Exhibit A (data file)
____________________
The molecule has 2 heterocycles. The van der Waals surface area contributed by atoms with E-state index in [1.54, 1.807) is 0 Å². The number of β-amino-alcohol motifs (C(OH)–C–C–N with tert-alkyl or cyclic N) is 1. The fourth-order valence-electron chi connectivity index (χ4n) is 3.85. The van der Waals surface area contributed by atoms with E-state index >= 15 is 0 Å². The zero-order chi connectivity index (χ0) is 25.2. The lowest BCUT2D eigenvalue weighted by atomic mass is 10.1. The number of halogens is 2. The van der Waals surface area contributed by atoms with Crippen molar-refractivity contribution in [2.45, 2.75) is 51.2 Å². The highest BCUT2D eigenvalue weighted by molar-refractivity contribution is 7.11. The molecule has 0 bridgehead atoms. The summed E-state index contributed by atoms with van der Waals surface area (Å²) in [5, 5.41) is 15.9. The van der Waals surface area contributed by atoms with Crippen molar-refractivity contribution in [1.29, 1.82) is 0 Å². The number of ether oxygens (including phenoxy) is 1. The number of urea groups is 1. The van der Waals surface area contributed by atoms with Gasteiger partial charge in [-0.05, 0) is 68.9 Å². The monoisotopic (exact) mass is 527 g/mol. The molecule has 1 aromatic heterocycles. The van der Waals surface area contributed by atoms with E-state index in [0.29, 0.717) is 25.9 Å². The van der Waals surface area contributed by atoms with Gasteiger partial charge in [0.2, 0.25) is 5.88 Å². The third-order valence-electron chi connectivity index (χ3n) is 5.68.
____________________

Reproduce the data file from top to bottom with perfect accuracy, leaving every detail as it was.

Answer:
The molecule has 2 heterocycles. The van der Waals surface area contributed by atoms with E-state index in [1.54, 1.807) is 0 Å². The number of β-amino-alcohol motifs (C(OH)–C–C–N with tert-alkyl or cyclic N) is 1. The fourth-order valence-electron chi connectivity index (χ4n) is 3.85. The van der Waals surface area contributed by atoms with E-state index >= 15 is 0 Å². The zero-order chi connectivity index (χ0) is 25.2. The lowest BCUT2D eigenvalue weighted by atomic mass is 10.1. The number of halogens is 2. The van der Waals surface area contributed by atoms with Crippen molar-refractivity contribution in [2.45, 2.75) is 51.2 Å². The highest BCUT2D eigenvalue weighted by molar-refractivity contribution is 7.11. The molecule has 0 bridgehead atoms. The summed E-state index contributed by atoms with van der Waals surface area (Å²) in [5, 5.41) is 15.9. The van der Waals surface area contributed by atoms with Crippen molar-refractivity contribution in [1.29, 1.82) is 0 Å². The number of ether oxygens (including phenoxy) is 1. The number of urea groups is 1. The van der Waals surface area contributed by atoms with Gasteiger partial charge in [-0.05, 0) is 68.9 Å². The monoisotopic (exact) mass is 527 g/mol. The molecule has 1 aromatic heterocycles. The van der Waals surface area contributed by atoms with E-state index in [0.29, 0.717) is 25.9 Å². The van der Waals surface area contributed by atoms with Gasteiger partial charge in [0.2, 0.25) is 5.88 Å². The third-order valence-electron chi connectivity index (χ3n) is 5.68.